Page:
John 16:1-4. Christ prepares his disciples for afflictions.
None of us know what particular afflictions we shall be called to endure. The Lord Jesus was the only man who knew all things that would befall him. Even the apostle Paul, who was a prophet, said, "Now behold I go bound in the spirit unto Jerusalem, not knowing the things that shall befall me there." (Acts 20:22.) Yet God has sometimes revealed to men a few of the future events of their lives. He told David that he would sit upon a throne, and afterwards he predicted that the sword would never depart from his house. He has wise reasons for spreading a thick curtain over the future, and he has wise reasons for sometimes lifting up a little corner of the curtain and permitting men to have a glimpse into his counsels.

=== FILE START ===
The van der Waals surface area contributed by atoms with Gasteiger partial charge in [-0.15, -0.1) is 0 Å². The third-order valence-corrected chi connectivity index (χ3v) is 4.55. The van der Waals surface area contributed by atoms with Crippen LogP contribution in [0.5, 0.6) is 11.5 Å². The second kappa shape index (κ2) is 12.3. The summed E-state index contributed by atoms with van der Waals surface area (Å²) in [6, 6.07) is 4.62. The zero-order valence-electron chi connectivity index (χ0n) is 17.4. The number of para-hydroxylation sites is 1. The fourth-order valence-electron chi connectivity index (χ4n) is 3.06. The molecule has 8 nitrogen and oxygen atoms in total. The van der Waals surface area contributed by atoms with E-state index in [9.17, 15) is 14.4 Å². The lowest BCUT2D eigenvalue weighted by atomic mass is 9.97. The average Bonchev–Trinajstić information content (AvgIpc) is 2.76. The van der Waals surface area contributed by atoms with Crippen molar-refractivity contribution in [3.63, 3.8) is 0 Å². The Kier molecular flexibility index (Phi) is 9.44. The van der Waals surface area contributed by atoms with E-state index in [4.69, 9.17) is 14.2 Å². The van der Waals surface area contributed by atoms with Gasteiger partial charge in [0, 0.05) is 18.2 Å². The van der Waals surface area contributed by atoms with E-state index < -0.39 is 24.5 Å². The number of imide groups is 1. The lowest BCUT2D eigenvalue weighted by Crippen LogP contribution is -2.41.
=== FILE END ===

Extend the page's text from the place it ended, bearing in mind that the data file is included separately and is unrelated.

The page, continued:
The Lord Jesus thought fit to tell the disciples some events that would happen to them. He said, "They shall put you out of the synagogue; yes, the time is coming, that whoever kills you will think he does God service." What was his reason for acquainting them with these afflictions? He himself states the reason—"These things have I spoken unto you that you should not be offended," or made to stumble. There is a strong temptation in times of great affliction to distrust God. It is very hard when he smites us, to believe that he loves us. When we are prosperous and happy, then it is easy to say, "As many as he loves he rebukes and chastens." It is easy then to believe, or to think we believe, that he does not willingly grieve or afflict the children of men. But when pining in a dungeon, or threatened with the stake, then it is hard not to imagine that God has forgotten to be gracious. When Satan desired to deprive Job of all his comforts, he knew how much that faithful man would be tempted to speak against his God. Those who have experienced sore afflictions can remember the struggle in their hearts at such times. Jesus knew the weakness of his disciples—he knew what they would feel when cast out of the synagogues, and sentenced to die a cruel death. Therefore he prepared them for these trials, that when they were afflicted they might think, "These are no strange things that have come upon us; our Lord told us before that they would happen."